47 percent believe Eleanor Rigby from the Beatles song was real, and 23

percent believe that the Prime Minister Winston Churchill was a fictional


No. 1 best interplanetary image: NASA's Mar's explorer "Spirit." There may or may not be life on Mars, but the Explorer has discovered a big smiley face, 134 miles across. Some suggesting this is proof there was life there once. As the dying civilization spent its last breath building a large smiley face so we'd all know they were there, and to say to us through millions of years and millions and millions of miles of space, have a nice day!


OLBERMANN: The most shrill voice defending President Bush is now telling his listeners they must not vote for John McCain tomorrow on Super Tuesday. Our third story tonight what does he do if McCain wins anyway? What do those shrill elected Republican voices do, like teenagers buying a ticket for "Friday the 13th." They are simply imaging the horror of the possibility of a presidency of John Sidney McCain III.

Well much has been made of his bipartisanship, those who work with him, Republican senators have till now been sparing in their praise, quote a lot of people would have to recalibrate their attitudes toward John." Senator Robert Bennett. "John was very rough in the sand box. He hasn't built up a lot of goodwill" from former Senator Rick Santorum. And last week's seeming to the McCain's propensity for f-bombs, "The thought of his being president sends a cold chill down my spine. He is erratic. He is hotheaded. He loses his temper and he worries me." And perhaps most terrifying of all his jokes, this one today just after praising South Carolina Senator Lindsey Graham's work as a navy lawyer.


SEN. JOHN MCCAIN: You know the difference between a lawyer and a catfish? One is a scum sucking bottom dweller, the other is a fish. And so there goes the lawyer vote again. But thank you all for, I thank all of you for being here.


OLBERMANN: I thank Eugene Robinson, "Washington Post" columnist and associated editor for being here and following that. It is good to see you in the flesh.


OLBERMANN: The temper allegation that was mad in there is that the one that is actually of substance?

ROBINSON: I think that is the one we ought to be concerned about. You don't want the guy with the finger on the button to have a temper problem. You don't want the button anywhere near him. We ought to listen to that an evaluate what his colleagues in the senate say.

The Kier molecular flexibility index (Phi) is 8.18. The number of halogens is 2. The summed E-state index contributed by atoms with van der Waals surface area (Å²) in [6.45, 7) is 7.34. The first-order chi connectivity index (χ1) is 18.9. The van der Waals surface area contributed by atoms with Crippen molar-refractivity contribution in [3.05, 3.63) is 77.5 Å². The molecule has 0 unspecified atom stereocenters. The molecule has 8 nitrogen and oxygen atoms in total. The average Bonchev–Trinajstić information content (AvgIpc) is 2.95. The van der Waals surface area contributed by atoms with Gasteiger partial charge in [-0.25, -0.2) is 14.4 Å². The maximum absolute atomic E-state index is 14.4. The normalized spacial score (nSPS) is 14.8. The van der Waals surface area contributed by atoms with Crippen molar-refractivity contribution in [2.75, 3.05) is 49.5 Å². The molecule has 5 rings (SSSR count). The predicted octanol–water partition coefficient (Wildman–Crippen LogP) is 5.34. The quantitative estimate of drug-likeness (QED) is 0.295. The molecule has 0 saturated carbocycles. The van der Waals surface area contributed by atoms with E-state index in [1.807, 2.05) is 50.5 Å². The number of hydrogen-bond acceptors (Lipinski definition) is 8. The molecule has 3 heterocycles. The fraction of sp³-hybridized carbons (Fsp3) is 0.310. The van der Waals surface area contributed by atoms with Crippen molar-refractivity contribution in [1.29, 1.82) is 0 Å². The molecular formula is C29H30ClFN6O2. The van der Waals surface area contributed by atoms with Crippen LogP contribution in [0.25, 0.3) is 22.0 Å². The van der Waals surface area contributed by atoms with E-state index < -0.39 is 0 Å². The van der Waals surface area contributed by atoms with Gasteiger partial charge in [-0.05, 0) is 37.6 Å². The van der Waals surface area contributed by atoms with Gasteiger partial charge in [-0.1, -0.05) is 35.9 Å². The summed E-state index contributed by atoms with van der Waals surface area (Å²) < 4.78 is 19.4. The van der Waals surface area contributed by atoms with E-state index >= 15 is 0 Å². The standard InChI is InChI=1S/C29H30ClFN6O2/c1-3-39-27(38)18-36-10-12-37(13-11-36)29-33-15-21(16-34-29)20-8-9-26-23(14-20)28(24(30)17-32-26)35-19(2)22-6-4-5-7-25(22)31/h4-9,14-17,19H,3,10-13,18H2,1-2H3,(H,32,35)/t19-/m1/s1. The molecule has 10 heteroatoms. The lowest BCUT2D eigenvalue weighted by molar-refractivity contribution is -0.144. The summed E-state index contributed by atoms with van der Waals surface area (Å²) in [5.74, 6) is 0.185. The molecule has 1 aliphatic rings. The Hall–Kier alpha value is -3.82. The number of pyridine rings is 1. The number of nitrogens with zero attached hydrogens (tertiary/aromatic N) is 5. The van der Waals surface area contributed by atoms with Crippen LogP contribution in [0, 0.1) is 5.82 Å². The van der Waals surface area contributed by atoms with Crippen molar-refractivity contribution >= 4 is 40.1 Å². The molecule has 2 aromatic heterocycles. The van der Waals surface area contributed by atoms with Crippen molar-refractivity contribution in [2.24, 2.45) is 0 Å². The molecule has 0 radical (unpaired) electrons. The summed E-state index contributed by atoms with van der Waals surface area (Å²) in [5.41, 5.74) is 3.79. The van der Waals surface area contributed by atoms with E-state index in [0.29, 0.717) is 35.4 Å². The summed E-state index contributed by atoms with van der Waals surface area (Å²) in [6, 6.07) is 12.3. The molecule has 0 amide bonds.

OLBERMANN: Is that a temper, temper or is that a Joe Biden detonates and pulls everything back together temper? Is that a long lasting thing?

ROBINSON: There are grudges against John McCain that have lasted a long time and he seems to have held some grudges a long time. It is more enduring than a flash point and it is all over.

OLBERMANN: Why this ferocious backlash against him? A, he might be their nominee. It looks like 50 percent of the party's strong men are opposed to him. Are they thinking going Teddy Roosevelt? George H.W. Bush is going to come out of retirement and run for president? And if he likes to sing, bomb, bomb, bomb, bomb, bomb Iran. What could they ask for more than that?

ROBINSON: You would think that would be enough. I think most of his detractors will come around. They are Republicans. They will eventually get in line. They will swallow hard. Some may not. He is not, in their view, been a reliable Republican. People forget that he was critical of George Bush, sided with the Democrats a number of times during the first five or six years of the Bush administration. He has positions on campaign finance and a bunch of other issues that are just anathema to the Republican base. Some of them just don't like the guy.

OLBERMANN: On one of those issues that did not register with McCain like say the economy. No matter what he is saying about I never really said. He said I don't understand the economy.

ROBINSON: He said it.

OLBERMANN: Who would set those agendas in a McCain administration?